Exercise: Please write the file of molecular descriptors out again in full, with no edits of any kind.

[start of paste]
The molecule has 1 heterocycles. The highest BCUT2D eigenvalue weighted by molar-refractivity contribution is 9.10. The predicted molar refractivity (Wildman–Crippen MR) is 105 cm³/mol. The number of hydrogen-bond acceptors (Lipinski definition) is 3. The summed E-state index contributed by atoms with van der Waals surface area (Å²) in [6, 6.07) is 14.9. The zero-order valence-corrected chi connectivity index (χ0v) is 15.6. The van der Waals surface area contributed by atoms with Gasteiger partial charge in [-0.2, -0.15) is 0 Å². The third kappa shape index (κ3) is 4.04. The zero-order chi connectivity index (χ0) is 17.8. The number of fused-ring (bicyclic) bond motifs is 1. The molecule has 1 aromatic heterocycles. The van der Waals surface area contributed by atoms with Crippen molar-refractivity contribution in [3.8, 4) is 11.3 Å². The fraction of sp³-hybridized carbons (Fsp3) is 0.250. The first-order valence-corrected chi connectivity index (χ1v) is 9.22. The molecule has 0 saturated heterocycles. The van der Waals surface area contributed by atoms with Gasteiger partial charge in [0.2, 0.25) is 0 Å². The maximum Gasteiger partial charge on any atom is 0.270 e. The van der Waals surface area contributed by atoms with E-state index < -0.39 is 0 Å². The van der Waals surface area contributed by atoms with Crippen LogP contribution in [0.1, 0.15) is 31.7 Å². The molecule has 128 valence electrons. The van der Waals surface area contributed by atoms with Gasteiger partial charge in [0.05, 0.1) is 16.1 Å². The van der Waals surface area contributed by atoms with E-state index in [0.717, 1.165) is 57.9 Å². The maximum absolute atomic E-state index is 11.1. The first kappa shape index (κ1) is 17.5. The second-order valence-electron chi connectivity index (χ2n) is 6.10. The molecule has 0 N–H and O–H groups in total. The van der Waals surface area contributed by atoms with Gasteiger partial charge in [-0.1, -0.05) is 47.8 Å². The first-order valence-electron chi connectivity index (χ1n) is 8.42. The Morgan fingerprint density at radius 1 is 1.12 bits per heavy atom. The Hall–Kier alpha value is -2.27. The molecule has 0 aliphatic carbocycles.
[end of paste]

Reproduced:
The molecule has 1 heterocycles. The highest BCUT2D eigenvalue weighted by molar-refractivity contribution is 9.10. The predicted molar refractivity (Wildman–Crippen MR) is 105 cm³/mol. The number of hydrogen-bond acceptors (Lipinski definition) is 3. The summed E-state index contributed by atoms with van der Waals surface area (Å²) in [6, 6.07) is 14.9. The zero-order valence-corrected chi connectivity index (χ0v) is 15.6. The van der Waals surface area contributed by atoms with Gasteiger partial charge in [-0.2, -0.15) is 0 Å². The third kappa shape index (κ3) is 4.04. The zero-order chi connectivity index (χ0) is 17.8. The number of fused-ring (bicyclic) bond motifs is 1. The molecule has 1 aromatic heterocycles. The van der Waals surface area contributed by atoms with Crippen molar-refractivity contribution in [3.8, 4) is 11.3 Å². The fraction of sp³-hybridized carbons (Fsp3) is 0.250. The first-order valence-corrected chi connectivity index (χ1v) is 9.22. The molecule has 0 saturated heterocycles. The van der Waals surface area contributed by atoms with Gasteiger partial charge in [0.2, 0.25) is 0 Å². The maximum Gasteiger partial charge on any atom is 0.270 e. The van der Waals surface area contributed by atoms with E-state index < -0.39 is 0 Å². The van der Waals surface area contributed by atoms with Crippen LogP contribution in [0.1, 0.15) is 31.7 Å². The molecule has 128 valence electrons. The van der Waals surface area contributed by atoms with Gasteiger partial charge in [0.05, 0.1) is 16.1 Å². The van der Waals surface area contributed by atoms with E-state index in [0.717, 1.165) is 57.9 Å². The maximum absolute atomic E-state index is 11.1. The first kappa shape index (κ1) is 17.5. The second-order valence-electron chi connectivity index (χ2n) is 6.10. The molecule has 0 N–H and O–H groups in total. The van der Waals surface area contributed by atoms with Gasteiger partial charge in [-0.1, -0.05) is 47.8 Å². The first-order valence-electron chi connectivity index (χ1n) is 8.42. The Morgan fingerprint density at radius 1 is 1.12 bits per heavy atom. The Hall–Kier alpha value is -2.27. The molecule has 0 aliphatic carbocycles.